“I moved to Saudi Arabia in 2020 in search of earning a better livelihood for my family of 15 members. Just to reach Saudi Arabia, I had to take a loan for my traveling expenses. Initially, it was difficult to find a job due to a lack of documentation and language barrier. But eventually I was employed as a daily wage labourer. Through the money I earned, I paid a percentage of the debt I owed, sent some money home and lived a simple life. I was eager to get back home after saving a good amount of money,” shares Nazim.
Nazim is a father to three children and lived in Hergoli, a remote village in Giyan District. He took a loan of SAR 70,000 (Approx. USD 18,000) to pay for his travel expenses to reach Saudi Arabi where he started earning SAR 2500 (Approx. USD 650) by working as a labourer. He was slowly paying off the debt and had started saving some money to return back home after he saved a sufficient amount. This would help hip lead a simple, stress-free life with his family. Back home, Nazim’s two brothers worked as labourers as well and earned a small income to support their families.
One day as Nazim was at work in Saudi Arabia, the news of the earthquake in Giyan reached him. It hit him like a boulder and he rushed back to this homeland. “Contrary to the life that I had wished for on returning home, my life completely changed when the earthquake stuck our homes and our village. I was devastated. I got the news when my neighbour from home called me early morning on June 21st (2022). I tried to contact my family but did not get through to them.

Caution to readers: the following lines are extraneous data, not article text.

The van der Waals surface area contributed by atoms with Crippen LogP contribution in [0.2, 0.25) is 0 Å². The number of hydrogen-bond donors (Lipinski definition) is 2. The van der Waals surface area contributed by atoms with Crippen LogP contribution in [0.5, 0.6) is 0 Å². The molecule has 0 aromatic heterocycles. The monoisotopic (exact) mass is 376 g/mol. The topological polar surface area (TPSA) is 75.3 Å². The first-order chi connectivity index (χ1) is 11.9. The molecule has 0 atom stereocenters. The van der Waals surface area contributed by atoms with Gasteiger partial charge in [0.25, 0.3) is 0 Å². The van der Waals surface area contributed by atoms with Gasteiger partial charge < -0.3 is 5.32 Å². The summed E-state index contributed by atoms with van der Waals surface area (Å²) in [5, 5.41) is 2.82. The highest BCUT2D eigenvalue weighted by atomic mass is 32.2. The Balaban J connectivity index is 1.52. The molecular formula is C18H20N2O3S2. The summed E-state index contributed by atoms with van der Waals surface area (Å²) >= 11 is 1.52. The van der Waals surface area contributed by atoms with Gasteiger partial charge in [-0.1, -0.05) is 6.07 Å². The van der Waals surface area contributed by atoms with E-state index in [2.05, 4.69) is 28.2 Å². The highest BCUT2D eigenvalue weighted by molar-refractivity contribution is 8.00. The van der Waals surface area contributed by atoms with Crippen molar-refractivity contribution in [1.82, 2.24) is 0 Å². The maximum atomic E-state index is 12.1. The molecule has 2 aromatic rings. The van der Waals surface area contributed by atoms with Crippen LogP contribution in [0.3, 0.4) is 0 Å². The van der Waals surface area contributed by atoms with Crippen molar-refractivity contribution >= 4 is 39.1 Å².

Nazim lost nine members of his family in the earthquake, including his elder son. “My son, father, brothers, a sister-in-law, nephews and a niece all left me in this world too early. My wife, one son and daughter survived as they were visiting some relatives in another village at the time. Among the survivors in my house were my sister’s daughter, my brother’s wife and his 6-year-old son. I am the only man left in the family to care for all of them now.”
As winter approached, Nazim built a temporary shelter; a one room house made of mud walls. “I did not have money to rebuild my house as it once was. This one room made of mud has been the only structure I could build and hold at this time for a family of six members now.”
Fortunately, Nazim was selected as a project participant under Community World Service Asia’s and Japan Platform’s safe shelter project. The project is applying earthquake-resistant building techniques to rebuild shelters and protect communities from future aftershocks and future seismic risks. This is enabling earthquake affected families to own and live in safe houses designed and built using earthquake-resistant construction.
Under the project, fifty houses for earthquake-hit families will be designed and constructed using earthquake-resistant techniques and material in Giyan District of Paktika Province. Moreover, a total of 1,600 local residents are being trained on using earthquake-resistant technology for the construction of safe housing and reconstruction of buildings. Nazim and his neighbours also participated in these trainings and will receive construction assistance and tool kits to construct disaster resilient houses this month (March).
Nazim and the other project participants will also acquire guidance from CWSA’s technical experts at every step of building safer homes.
“The training provided the knowledge of building homes that are resilient at times of earthquakes. With interventions like these, we are hopeful that a day will come when we see a progressive Afghanistan and the people will live in a protected and safe environment.”